How-to: Bash Keyboard Shortcuts

Moving the cursor  
Go to the beginning of the line (Home). Ctrl + a
Go to the End of the line (End). Ctrl + e
Previous command (Up arrow). Ctrl + p
Next command (Down arrow). Ctrl + n
Back (left) one word. Alt + b
Forward (right) one word. Alt + f
Forward one character. Ctrl + f
Backward one character. Ctrl + b
Toggle between the start of line and current cursor position. Ctrl + xx
Clear the Screen, similar to the clear command. Ctrl + L
Delete the Word before the cursor. Alt + Del
Delete the Word after the cursor. Alt + d
Delete character under the cursor. Ctrl + d
Delete character before the cursor (Backspace). Ctrl + h
Cut the Word before the cursor to the clipboard. Ctrl + w
Cut the Line after the cursor to the clipboard. Ctrl + k
Cut/delete the Line before the cursor to the clipboard. Ctrl + u
Swap current word with previous. Alt + t
Swap the last two characters before the cursor (typo). Ctrl + t
Swap the last two words before the cursor. Esc + t
Paste the last thing to be cut (yank). ctrl + y
UPPER capitalize every character from the cursor to the end of the current word. Alt + u
Lower the case of every character from the cursor to the end of the current word. Alt + l
Capitalize the character under the cursor and move to the end of the word. Alt + c
Cancel the changes and put back the line as it was in the history (revert). Alt + r
Undo. ctrl + _
Tab completion for file/directory names.
Type just enough characters to uniquely identify the item.
For example, to move to a directory 'sample1'; Type cd sam
Then press TAB and ENTER.
Special keys: Text Terminals send characters (bytes), not key strokes.
Special keys such as Tab, Backspace, Enter and Esc are
encoded as control characters which are not printable,
they display in the terminal as ^ and are intended
to have an effect on applications.
[TAB] Ctrl+I
Newline Ctrl+J
Enter Ctrl+M
Escape Ctrl+[
^@ Ctrl+2
^[ Escape Ctrl+3
^\ Ctrl+4
^] Ctrl+5
^^ Ctrl+6
^_ Undo Ctrl+7
^? Backward-delete-char Ctrl+8
Ctrl+v tells the terminal to not interpret the following character,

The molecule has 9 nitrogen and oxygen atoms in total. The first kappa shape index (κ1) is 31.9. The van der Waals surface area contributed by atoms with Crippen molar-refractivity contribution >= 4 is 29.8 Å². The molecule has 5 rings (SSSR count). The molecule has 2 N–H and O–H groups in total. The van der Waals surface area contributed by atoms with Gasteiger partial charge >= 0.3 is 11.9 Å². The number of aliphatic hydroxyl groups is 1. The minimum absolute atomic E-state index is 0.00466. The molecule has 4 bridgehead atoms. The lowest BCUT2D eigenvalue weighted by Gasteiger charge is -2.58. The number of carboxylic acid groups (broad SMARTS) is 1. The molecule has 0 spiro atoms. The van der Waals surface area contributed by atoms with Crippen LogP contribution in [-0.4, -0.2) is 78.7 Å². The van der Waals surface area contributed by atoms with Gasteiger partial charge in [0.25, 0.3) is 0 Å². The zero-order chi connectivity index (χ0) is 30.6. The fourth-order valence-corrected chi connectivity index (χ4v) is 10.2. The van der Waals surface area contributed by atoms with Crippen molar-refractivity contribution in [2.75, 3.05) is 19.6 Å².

so Ctrl+v Ctrl+I will display a tab character,
similarly Ctrl+v ENTER will display the escape sequence for the Enter key: ^M
Recall the last command including the specified character(s).
Search the command history as you type. Equivalent to : vim ~/.bash_history.
Ctrl + r
Previous command in history (walk back). Ctrl + p
Next command in history (walk forward). Ctrl + n
Go back to the next most recent command.
(beware to not execute it from a terminal because this will also launch its XOFF).
Ctrl + s
Execute the command found via Ctrl+r or Ctrl+s Ctrl + o
Escape from history searching mode. Ctrl + g
Repeat last command. !!
Repeat from the last command: args n e.g. !:2 for the second argumant. !n
Repeat from the last command: args from n to m. e.g. !:2-3 for the second and third. !n:m
Repeat from the last command: args n to the last argument. !n:$
Print last command starting with n. !n:p
Print the last command beginning with string. !string
Quote the last command with proper Bash escaping applied.
Tip: enter a line of Bash starting with a # comment, then run
!:q on the next line to escape it.
Last argument of previous command. !$
Last argument of previous command. ALT + .
All arguments of previous command. !*
Run previous command, replacing abc with def ^abc^def
Process control  
Interrupt/Kill whatever you are running (SIGINT). Ctrl + C
Clear the screen. Ctrl + l
Stop output to the screen (for long running verbose commands).
Then use PgUp/PgDn for navigation.
Ctrl + s
Allow output to the screen (if previously stopped using command above). Ctrl + q
Send an EOF marker, unless disabled by an option, this will close the current shell (EXIT). Ctrl + D
Send the signal SIGTSTP to the current task, which suspends it.
To return to it later enter fg 'process name' (foreground).
Ctrl + Z

Emacs mode vs Vi Mode

All the above assume that bash is running in the default Emacs setting, if you prefer this can be switched to Vi shortcuts instead.

Set Vi Mode in bash:

$ set -o vi

Set Emacs Mode in bash:

$ set -o emacs

“...emacs, which might be thought of as a thermonuclear word processor” ~ Emacs vs. Vi Wiki

Related Linux commands

fg - Bring a command to the foreground.
vi editor - A one page reference to the vi editor.
~./.bash_history - Text file with command history.
Terminals Are Weird - How and why of terminal keybindings.
Equivalent Windows Keyboard shortcuts

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